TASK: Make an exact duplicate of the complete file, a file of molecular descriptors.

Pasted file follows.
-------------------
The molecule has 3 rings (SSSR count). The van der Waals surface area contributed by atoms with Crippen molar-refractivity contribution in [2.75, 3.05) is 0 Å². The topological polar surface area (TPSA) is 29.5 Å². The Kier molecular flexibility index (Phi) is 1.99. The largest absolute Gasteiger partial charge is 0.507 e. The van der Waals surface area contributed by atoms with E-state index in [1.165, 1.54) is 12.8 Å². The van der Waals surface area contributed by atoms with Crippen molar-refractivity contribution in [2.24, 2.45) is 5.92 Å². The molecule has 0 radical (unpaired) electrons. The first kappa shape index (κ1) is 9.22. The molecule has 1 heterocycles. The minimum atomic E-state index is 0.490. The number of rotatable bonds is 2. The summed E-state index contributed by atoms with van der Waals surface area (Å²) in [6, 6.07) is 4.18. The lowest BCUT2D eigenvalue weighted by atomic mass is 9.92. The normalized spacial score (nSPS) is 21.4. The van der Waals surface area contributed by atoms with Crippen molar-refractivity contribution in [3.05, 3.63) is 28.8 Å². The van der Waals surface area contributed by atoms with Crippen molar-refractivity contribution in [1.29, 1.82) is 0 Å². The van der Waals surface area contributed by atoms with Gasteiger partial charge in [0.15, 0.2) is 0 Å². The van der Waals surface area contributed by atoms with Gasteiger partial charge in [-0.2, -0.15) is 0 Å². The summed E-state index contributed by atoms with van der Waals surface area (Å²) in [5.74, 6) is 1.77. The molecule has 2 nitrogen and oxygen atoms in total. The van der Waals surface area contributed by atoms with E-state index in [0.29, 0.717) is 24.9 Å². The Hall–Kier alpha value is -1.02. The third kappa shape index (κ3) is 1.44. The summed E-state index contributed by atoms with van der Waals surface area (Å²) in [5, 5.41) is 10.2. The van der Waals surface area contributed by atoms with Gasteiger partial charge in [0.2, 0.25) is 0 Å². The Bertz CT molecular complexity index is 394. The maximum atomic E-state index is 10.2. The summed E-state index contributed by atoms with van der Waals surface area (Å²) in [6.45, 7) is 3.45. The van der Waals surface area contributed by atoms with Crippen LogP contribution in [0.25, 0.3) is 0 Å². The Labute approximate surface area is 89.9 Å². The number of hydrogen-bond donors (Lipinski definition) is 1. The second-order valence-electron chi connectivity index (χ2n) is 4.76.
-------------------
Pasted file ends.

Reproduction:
The molecule has 3 rings (SSSR count). The van der Waals surface area contributed by atoms with Crippen molar-refractivity contribution in [2.75, 3.05) is 0 Å². The topological polar surface area (TPSA) is 29.5 Å². The Kier molecular flexibility index (Phi) is 1.99. The largest absolute Gasteiger partial charge is 0.507 e. The van der Waals surface area contributed by atoms with E-state index in [1.165, 1.54) is 12.8 Å². The van der Waals surface area contributed by atoms with Crippen molar-refractivity contribution in [2.24, 2.45) is 5.92 Å². The molecule has 0 radical (unpaired) electrons. The first kappa shape index (κ1) is 9.22. The molecule has 1 heterocycles. The minimum atomic E-state index is 0.490. The number of rotatable bonds is 2. The summed E-state index contributed by atoms with van der Waals surface area (Å²) in [6, 6.07) is 4.18. The lowest BCUT2D eigenvalue weighted by atomic mass is 9.92. The normalized spacial score (nSPS) is 21.4. The van der Waals surface area contributed by atoms with Crippen molar-refractivity contribution in [3.05, 3.63) is 28.8 Å². The van der Waals surface area contributed by atoms with Crippen molar-refractivity contribution in [1.29, 1.82) is 0 Å². The van der Waals surface area contributed by atoms with Gasteiger partial charge in [0.15, 0.2) is 0 Å². The van der Waals surface area contributed by atoms with Gasteiger partial charge in [-0.2, -0.15) is 0 Å². The summed E-state index contributed by atoms with van der Waals surface area (Å²) in [5.74, 6) is 1.77. The molecule has 2 nitrogen and oxygen atoms in total. The van der Waals surface area contributed by atoms with E-state index in [0.29, 0.717) is 24.9 Å². The Hall–Kier alpha value is -1.02. The third kappa shape index (κ3) is 1.44. The summed E-state index contributed by atoms with van der Waals surface area (Å²) in [5, 5.41) is 10.2. The van der Waals surface area contributed by atoms with Gasteiger partial charge in [0.2, 0.25) is 0 Å². The Bertz CT molecular complexity index is 394. The maximum atomic E-state index is 10.2. The summed E-state index contributed by atoms with van der Waals surface area (Å²) in [6.45, 7) is 3.45. The van der Waals surface area contributed by atoms with Crippen LogP contribution in [0.25, 0.3) is 0 Å². The Labute approximate surface area is 89.9 Å². The number of hydrogen-bond donors (Lipinski definition) is 1. The second-order valence-electron chi connectivity index (χ2n) is 4.76.